Agile Coaching Academy – Ideas

I have a dream of opening Agile Coaching Academy at some point. Some of my early thoughts are:

Agile is evolving. Though people are getting familiar with Scrum practices, however when it comes to ideal agile mindset, I think industry still has a long way to go. This is where Academy can help to nurture the agile mindset at grass root level and also at experienced corporate level. Academy can run workshops ranging from 3 hours to 3 weeks customised for type of audience where we will run them through a project (dummy but close to real), let them exercise agile practices and tune mindset towards agile. While doing so, naturally they will encounter many issues be in terms of Agile practice, people and their behaviour, engineering practices (e.g. TDD, CI, CD, automation, one click deployment, cloud ready etc.) and so. We as specialist tell them how to solve them in the best possible manner. In this process, they will be groomed and become agile ready for their respective organisations.

  • Specialised courses for students. Knowing technically they are at early stage and have no/very less experience in industry but we make them agile specialist. Agile could be like a virtually non-programming technology of the future
  • Customised courses for senior management and CXO level people how to transform their thinking and style of work into Agile and inculcate paradigm shift of mind. People at this level are the most difficult to understand agile and adopt to it. They don’t want to lose the control
  • After the course, we can have exam/test also. This can be at two levels. (a) checking specific agile skills (2) checking behavioural attributes and reading psychology of the people and assessing them. There will be no pass/fail but people will be rated on rank say scale 1 to 10 and given practical and constructive feedback how to bring paradigm shift in thinking
  • Sending monthly newsletter to industry highlighting candidates who got rating more than 5 in our test. This will give them instant visibility to the industry and potential chances to secure a job or raise
  • Tie up with universities and also with enterprises. These organisations are always willing to invest in these initiatives. It will give them branding also
  • Tie up with companies offering agile tools.

…..This is just beginning……

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Product Backlog of Successful Engagement

I think, a successful engagement needs successful completion of all the stories given in the following backlog.

  1. Programming – knowledge of technology
  2. Customer management – this is a niche skill
  3. Communication – this is a soft skill, communication becomes very sensitive as you start interacting with various stakeholders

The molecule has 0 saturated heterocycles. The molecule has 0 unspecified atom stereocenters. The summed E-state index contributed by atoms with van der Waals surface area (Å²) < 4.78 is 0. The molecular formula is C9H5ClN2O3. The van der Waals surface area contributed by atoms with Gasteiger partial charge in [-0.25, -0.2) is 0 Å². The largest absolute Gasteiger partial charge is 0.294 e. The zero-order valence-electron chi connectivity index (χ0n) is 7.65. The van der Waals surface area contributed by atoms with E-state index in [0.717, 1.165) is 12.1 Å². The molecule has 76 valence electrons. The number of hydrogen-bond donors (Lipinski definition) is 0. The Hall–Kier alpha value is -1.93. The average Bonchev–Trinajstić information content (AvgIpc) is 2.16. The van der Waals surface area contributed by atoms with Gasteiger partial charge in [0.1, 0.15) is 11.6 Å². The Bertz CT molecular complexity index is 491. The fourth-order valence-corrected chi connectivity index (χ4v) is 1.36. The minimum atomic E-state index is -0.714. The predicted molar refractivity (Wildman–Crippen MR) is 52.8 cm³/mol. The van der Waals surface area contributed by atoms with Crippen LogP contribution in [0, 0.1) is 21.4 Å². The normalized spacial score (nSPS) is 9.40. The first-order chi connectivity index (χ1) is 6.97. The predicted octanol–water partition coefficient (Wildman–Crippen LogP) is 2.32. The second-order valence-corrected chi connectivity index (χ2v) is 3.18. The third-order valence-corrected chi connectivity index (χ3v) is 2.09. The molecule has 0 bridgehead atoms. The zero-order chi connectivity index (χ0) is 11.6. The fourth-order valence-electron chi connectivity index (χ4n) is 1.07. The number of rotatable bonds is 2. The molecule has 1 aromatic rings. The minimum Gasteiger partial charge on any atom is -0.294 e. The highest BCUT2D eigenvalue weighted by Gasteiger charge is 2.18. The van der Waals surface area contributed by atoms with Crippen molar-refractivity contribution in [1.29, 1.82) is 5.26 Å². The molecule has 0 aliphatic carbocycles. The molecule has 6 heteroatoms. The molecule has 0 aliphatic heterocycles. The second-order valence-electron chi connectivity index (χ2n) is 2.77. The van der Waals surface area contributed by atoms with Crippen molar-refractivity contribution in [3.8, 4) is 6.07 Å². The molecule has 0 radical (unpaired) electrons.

4. Building relation with various stakeholders – does not come naturally to everyone
  5. Consultancy beyond programming – proactive approach
  6. Finding repeat business and explore more business opportunities – need vision and business outlook
  7. Foresee risks and handling escalations – typical management areas
  8. Resourcing decisions and resource movements – need to have companywide resourcing perspective and vision, knowledge of the contract
  9. Bailing project out of crisis when in serious trouble – out of box thinking, crisis management experience

I wonder how many items of the above backlog a technical team along with scrum master can pick up. The software development team who is too focused (team must be focused) in development, playing with technology every minute – it’s hard for them to focus in all of the above mentioned areas. I am not saying it is impossible. There are teams who have done this. But this is something which is not possible for every individual and every team to follow successfully. First of all – it needs good amount of time which a team focused on technology and feature development cannot find it too easily. Then it needs all together different perspective. It does need experience and niche skills. Teams may have all of these but at times, may not at that level and to that extent where it is required. That’s why you need someone who can pick non-technical stories from the above backlog and help team’s effort align with these. You don’t want to call this role as manager, absolutely fine (I know some of the Agile practitioners are allergic to the word ‘manager’) but there needs to be someone for sure. I think it is over ambitious to expect from a technical team to pick up all of the above mentioned 9 stories. Although the non-technical stories are relevant in any scenarios, they become even more important when development is done in distributed mode.